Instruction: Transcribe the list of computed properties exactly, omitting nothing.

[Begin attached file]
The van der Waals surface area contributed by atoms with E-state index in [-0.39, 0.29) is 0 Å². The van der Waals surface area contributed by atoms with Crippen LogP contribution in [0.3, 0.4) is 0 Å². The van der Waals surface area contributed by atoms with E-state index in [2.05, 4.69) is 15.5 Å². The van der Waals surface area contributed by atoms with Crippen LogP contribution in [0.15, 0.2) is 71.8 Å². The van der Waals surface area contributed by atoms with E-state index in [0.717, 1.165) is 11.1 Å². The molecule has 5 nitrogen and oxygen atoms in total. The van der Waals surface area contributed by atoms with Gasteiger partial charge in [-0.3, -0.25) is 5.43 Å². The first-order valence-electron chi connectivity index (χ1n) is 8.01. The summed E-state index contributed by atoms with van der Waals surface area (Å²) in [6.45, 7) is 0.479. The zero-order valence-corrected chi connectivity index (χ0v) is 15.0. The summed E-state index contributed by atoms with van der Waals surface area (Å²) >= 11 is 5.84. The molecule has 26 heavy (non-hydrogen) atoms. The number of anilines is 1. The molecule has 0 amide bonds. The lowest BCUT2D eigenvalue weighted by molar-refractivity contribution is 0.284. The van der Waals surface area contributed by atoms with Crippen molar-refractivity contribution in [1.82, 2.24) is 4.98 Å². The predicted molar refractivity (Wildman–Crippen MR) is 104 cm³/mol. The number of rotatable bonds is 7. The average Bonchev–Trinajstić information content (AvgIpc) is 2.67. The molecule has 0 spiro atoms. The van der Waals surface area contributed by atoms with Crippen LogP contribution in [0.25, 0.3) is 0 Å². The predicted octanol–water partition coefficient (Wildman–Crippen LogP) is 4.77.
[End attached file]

The van der Waals surface area contributed by atoms with E-state index in [-0.39, 0.29) is 0 Å². The van der Waals surface area contributed by atoms with Crippen LogP contribution in [0.3, 0.4) is 0 Å². The van der Waals surface area contributed by atoms with E-state index in [2.05, 4.69) is 15.5 Å². The van der Waals surface area contributed by atoms with Crippen LogP contribution in [0.15, 0.2) is 71.8 Å². The van der Waals surface area contributed by atoms with E-state index in [0.717, 1.165) is 11.1 Å². The molecule has 5 nitrogen and oxygen atoms in total. The van der Waals surface area contributed by atoms with Gasteiger partial charge in [-0.3, -0.25) is 5.43 Å². The first-order valence-electron chi connectivity index (χ1n) is 8.01. The summed E-state index contributed by atoms with van der Waals surface area (Å²) in [6.45, 7) is 0.479. The zero-order valence-corrected chi connectivity index (χ0v) is 15.0. The summed E-state index contributed by atoms with van der Waals surface area (Å²) >= 11 is 5.84. The molecule has 26 heavy (non-hydrogen) atoms. The number of anilines is 1. The molecule has 0 amide bonds. The lowest BCUT2D eigenvalue weighted by molar-refractivity contribution is 0.284. The van der Waals surface area contributed by atoms with Crippen molar-refractivity contribution in [1.82, 2.24) is 4.98 Å². The predicted molar refractivity (Wildman–Crippen MR) is 104 cm³/mol. The number of rotatable bonds is 7. The average Bonchev–Trinajstić information content (AvgIpc) is 2.67. The molecule has 0 spiro atoms. The van der Waals surface area contributed by atoms with Crippen LogP contribution in [0.25, 0.3) is 0 Å². The predicted octanol–water partition coefficient (Wildman–Crippen LogP) is 4.77.